The discovery opens the possibility of helping to distinguish between two subtypes of particularly deadly gliomas, known as primary and secondary glioblastoma multiforme, and may point the way to new treatments for the cancer -- the same type affecting U.S. Senator Edward Kennedy, the doctors said on Wednesday.
The mutations also may help predict which patients will live longer, the researchers reported in the New England Journal of Medicine.
Patients with mutations in either of the genes, known as IDH1 or IDH2, tended to survive an average of 31 months compared to 15 months for glioblastoma patients whose tumors lacked either mutation.
"All GBMs are basically considered the same and are treated in the same way. Our studies clearly demonstrate that we need to start thinking about them as different," Dr. Hai Yan of Duke University in North Carolina, who worked on the study, said in a statement.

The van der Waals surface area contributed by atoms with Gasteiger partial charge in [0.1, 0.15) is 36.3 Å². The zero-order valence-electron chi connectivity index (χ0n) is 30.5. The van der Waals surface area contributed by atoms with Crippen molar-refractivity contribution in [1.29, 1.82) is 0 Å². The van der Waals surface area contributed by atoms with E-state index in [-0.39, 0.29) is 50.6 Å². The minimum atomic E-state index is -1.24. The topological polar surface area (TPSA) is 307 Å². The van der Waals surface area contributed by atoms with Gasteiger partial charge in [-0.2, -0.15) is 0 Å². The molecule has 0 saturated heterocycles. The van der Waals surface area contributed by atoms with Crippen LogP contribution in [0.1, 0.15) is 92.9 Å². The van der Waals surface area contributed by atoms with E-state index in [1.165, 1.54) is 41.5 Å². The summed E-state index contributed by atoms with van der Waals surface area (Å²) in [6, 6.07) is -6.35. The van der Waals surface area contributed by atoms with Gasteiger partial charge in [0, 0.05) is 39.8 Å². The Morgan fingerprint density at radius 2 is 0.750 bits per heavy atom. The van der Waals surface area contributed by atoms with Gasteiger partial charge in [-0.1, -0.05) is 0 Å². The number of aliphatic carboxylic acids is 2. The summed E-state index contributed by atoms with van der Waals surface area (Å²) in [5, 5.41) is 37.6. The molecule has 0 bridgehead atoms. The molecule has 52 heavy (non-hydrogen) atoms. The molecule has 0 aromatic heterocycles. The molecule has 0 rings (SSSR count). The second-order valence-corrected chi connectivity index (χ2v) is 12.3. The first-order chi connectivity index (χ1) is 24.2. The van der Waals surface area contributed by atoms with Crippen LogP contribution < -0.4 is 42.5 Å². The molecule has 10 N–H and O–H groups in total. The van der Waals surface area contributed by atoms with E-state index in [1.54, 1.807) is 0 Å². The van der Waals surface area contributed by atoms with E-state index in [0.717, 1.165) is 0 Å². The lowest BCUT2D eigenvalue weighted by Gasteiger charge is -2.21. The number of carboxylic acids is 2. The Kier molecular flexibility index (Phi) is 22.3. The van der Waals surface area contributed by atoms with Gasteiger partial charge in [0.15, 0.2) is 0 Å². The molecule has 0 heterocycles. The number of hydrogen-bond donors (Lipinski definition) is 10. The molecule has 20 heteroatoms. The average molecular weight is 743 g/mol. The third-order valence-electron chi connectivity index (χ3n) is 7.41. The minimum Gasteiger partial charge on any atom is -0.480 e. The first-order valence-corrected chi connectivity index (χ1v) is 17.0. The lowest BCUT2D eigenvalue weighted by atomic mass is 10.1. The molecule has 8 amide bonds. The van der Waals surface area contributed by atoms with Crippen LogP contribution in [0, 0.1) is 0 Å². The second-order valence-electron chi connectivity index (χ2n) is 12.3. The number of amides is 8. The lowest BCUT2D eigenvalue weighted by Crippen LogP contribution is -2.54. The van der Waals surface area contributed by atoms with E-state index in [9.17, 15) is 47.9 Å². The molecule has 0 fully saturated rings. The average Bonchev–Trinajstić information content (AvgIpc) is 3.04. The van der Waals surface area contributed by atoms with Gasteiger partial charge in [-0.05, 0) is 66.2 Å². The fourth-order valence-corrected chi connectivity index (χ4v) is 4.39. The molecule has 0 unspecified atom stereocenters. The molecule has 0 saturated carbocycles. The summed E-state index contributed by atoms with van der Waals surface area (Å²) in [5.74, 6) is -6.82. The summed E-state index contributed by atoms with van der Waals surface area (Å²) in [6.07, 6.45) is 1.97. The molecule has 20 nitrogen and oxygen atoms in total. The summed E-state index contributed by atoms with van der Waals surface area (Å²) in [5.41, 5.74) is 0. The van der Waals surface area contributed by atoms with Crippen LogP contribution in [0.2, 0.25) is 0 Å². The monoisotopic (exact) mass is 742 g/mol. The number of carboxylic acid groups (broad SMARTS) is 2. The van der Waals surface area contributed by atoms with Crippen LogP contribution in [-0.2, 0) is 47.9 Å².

"The results are so clear cut. I have been doing intensive genetic studies in brain cancers for six years, and I have never seen gene mutations as striking as in this study."
The findings were based on samples from 445 brain tumors that were compared with 494 cancers from outside the nervous system. In the IDH1 gene, a mutation was found in more than 70 percent of three common types of gliomas: low-grade astrocytomas, oligodendrogliomas, and secondary glioblastomas.
Last Mod: 19 Şubat 2009, 12:41